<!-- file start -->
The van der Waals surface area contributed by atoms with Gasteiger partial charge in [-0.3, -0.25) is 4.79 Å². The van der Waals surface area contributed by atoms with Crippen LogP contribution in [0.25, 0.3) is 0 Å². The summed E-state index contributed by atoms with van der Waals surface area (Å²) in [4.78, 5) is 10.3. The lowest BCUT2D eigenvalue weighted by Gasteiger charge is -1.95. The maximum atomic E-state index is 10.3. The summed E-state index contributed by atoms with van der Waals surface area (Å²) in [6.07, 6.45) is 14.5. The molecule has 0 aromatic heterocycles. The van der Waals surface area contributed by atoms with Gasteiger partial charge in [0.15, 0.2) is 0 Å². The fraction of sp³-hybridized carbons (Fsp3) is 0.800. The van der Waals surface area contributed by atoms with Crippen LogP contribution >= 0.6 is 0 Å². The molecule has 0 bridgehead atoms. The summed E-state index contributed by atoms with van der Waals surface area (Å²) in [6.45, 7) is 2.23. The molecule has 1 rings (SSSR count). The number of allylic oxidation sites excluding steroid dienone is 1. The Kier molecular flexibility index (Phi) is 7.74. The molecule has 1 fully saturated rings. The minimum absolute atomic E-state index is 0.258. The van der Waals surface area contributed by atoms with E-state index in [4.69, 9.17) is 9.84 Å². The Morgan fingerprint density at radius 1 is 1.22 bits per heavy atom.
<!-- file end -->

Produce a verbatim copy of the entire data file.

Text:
The van der Waals surface area contributed by atoms with Gasteiger partial charge in [-0.3, -0.25) is 4.79 Å². The van der Waals surface area contributed by atoms with Crippen LogP contribution in [0.25, 0.3) is 0 Å². The summed E-state index contributed by atoms with van der Waals surface area (Å²) in [4.78, 5) is 10.3. The lowest BCUT2D eigenvalue weighted by Gasteiger charge is -1.95. The maximum atomic E-state index is 10.3. The summed E-state index contributed by atoms with van der Waals surface area (Å²) in [6.07, 6.45) is 14.5. The molecule has 0 aromatic heterocycles. The van der Waals surface area contributed by atoms with Gasteiger partial charge in [0.15, 0.2) is 0 Å². The fraction of sp³-hybridized carbons (Fsp3) is 0.800. The van der Waals surface area contributed by atoms with Crippen LogP contribution >= 0.6 is 0 Å². The molecule has 0 bridgehead atoms. The summed E-state index contributed by atoms with van der Waals surface area (Å²) in [6.45, 7) is 2.23. The molecule has 1 rings (SSSR count). The number of allylic oxidation sites excluding steroid dienone is 1. The Kier molecular flexibility index (Phi) is 7.74. The molecule has 1 fully saturated rings. The minimum absolute atomic E-state index is 0.258. The van der Waals surface area contributed by atoms with E-state index in [4.69, 9.17) is 9.84 Å². The Morgan fingerprint density at radius 1 is 1.22 bits per heavy atom.